If he was ignorant, Prashant wasn't the only one in that boat.  One of the few to Tweet about Arango's article was the New York Times Sebnem Arsu who isn't very smart:

  • Rise in Deadly Attacks on Iraq's Shiites, “We have had enough killing. Now it's our turn to take action.”

  • No, that really wasn't the takeaway.  Arsu can read headlines and can read opening paragraphs but to understand what's important?  Oh, hell no. 

    What Nouri's doing?  The Leahy Amendment demands that US funding cease immediately to Nouri's government.  You cannot hire people to kill the citizens of the country and get US aid.  Now Congress knows little of Arango's report and there's little chance that they'll take a stand -- everyone knows Nouri is Sammy Power's boy -- but the news, the actual news of the story, is that Nouri's arming and funding Shi'ite militias to attack Sunnis.

    Besides, the ever weak-ass State Dept just wants taxpayer monies for Iraq while it works on things like war on Syria.  The State Dept has grown tired of diplomacy and its job so it's looking for new adventures and to transition into an adjunct of the DoD. 

    Al Quds' Said Arikat brought Iraq up in today's State Dept press briefing by spokesperson Marie Harf.

    Said Arikat: Iraq?

    Marie Harf: Uh-huh.

    Said Arikat: The UN reports that 6,000 Iraqis have died since the beginning of the year, there has been a tremendous spike in sectarian violence, incursions by al-Qaida, almost collapse of the central government. Yet Iraq really seems to be not on your radar screen. Can you explain to us why this lack of attention to what’s going on in Iraq on your part?

    Marie Harf: Well, Said, there are, like, three or four things that you just said that I would take issue with factually, so let me walk through some of them.  The first is that Iraq very much remains on our radar screen. It’s something we’re very engaged in, concerned about, we’ve talked about repeatedly in this briefing room. The second is that I would take issue with your notion of how you characterize the violence. We’ve said repeatedly that this uptick in violence we’ve seen is terrorist violence. It’s not the kind of sectarian violence we saw during the most violent years of the Iraq war. So it really is violence perpetrated by extremists, and much of it is a outflow of the situation in Syria.  And the third, I think, point I would make about what you just said is that we have actually commended, when Iraqi leaders have come together, to work together to deprive violent extremists of this issue – of their – of any opportunities to use words or actions to incite tension. So we’ve noted, actually, some positive steps of the different leaders coming together to work on this issue, so I – that’s my third point of contention I would take with what you just said. But we remain deeply concerned about it, incredibly concerned about it, and we continue to call on Iraq’s leaders to work together to thwart it, and also we will continue working with them to do so.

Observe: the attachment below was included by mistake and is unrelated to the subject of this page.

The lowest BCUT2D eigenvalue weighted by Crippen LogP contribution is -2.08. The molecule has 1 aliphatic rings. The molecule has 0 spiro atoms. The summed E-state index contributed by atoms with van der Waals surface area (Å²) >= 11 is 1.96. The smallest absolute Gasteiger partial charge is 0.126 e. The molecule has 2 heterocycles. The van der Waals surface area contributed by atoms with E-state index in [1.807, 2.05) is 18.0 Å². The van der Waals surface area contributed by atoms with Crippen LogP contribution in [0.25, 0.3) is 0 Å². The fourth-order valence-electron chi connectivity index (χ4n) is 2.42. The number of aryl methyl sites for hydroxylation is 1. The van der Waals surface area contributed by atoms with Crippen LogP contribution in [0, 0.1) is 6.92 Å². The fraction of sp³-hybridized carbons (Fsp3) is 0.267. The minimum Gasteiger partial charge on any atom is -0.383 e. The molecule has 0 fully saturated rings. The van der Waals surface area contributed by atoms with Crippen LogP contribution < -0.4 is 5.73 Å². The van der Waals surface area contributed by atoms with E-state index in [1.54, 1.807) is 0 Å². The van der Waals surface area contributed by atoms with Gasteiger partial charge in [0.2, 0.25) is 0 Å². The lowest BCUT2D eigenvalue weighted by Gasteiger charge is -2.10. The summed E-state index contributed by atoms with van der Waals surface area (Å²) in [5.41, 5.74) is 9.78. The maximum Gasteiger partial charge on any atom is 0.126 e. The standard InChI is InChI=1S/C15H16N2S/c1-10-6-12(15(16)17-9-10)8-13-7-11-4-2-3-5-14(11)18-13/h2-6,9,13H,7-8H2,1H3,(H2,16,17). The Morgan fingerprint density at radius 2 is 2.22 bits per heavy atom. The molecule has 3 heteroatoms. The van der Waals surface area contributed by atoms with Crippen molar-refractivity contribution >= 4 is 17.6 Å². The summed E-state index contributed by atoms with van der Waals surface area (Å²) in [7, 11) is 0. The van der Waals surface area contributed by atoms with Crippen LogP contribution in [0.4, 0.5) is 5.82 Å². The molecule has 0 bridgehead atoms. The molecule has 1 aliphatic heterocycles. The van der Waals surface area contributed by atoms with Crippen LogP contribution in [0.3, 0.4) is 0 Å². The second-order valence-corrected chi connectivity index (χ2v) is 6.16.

Said Arikat:  Is the United States Government taking any special measures to sort of help Iraq in this really difficult time, especially in the fight against terrorism – terrorists?

    Marie Harf: Mm-hmm. Well, we have an ongoing dialogue with them on the fight against terrorism. We’ve said we will continue to support them in the best way that we think is possible. And certainly that will continue, that cooperation will continue.

    Said Arikat: Why won’t the United States support Iraq with – let’s say, with drone strikes like it was doing in Yemen and other places, to strike against places of – locations of terrorists and terrorist camps?

    Marie Harf: Well, as we’ve said, we consider the Government of Iraq an essential partner in this fight. We’ll continue talking with them on this issue. As you know, under the Strategic Framework Agreement, we have an ongoing dialogue on counterterrorism cooperation, but beyond that, I’m just not going to go any further about what that cooperation looks like.

    Said Arikat: Okay. But the truth of the matter is that Iraq has no air asset with which to defend itself, so it must rely on the U.S. for, let’s say, any kind of aerial assistance in the fight against terror. Are you – or in the near future, are you planning to aid Iraq in this realm?

    Marie Harf: We’re going to keep talking to them about the best way we can aid them in the fight against terrorists, and beyond that, I don’t have anything further.

    Excuse me?

    Marie Harf:  The first is that Iraq very much remains on our radar screen. It’s something we’re very engaged in, concerned about, we’ve talked about repeatedly in this briefing room.

    Was that an attempt at standup?

    More importantly, what the hell was this?

    Marie Harf:  The second is that I would take issue with your notion of how you characterize the violence. We’ve said repeatedly that this uptick in violence we’ve seen is terrorist violence. It’s not the kind of sectarian violence we saw during the most violent years of the Iraq war. So it really is violence perpetrated by extremists, and much of it is a outflow of the situation in Syria.

    I'm sorry, I didn't know the history could be rewritten at the podium.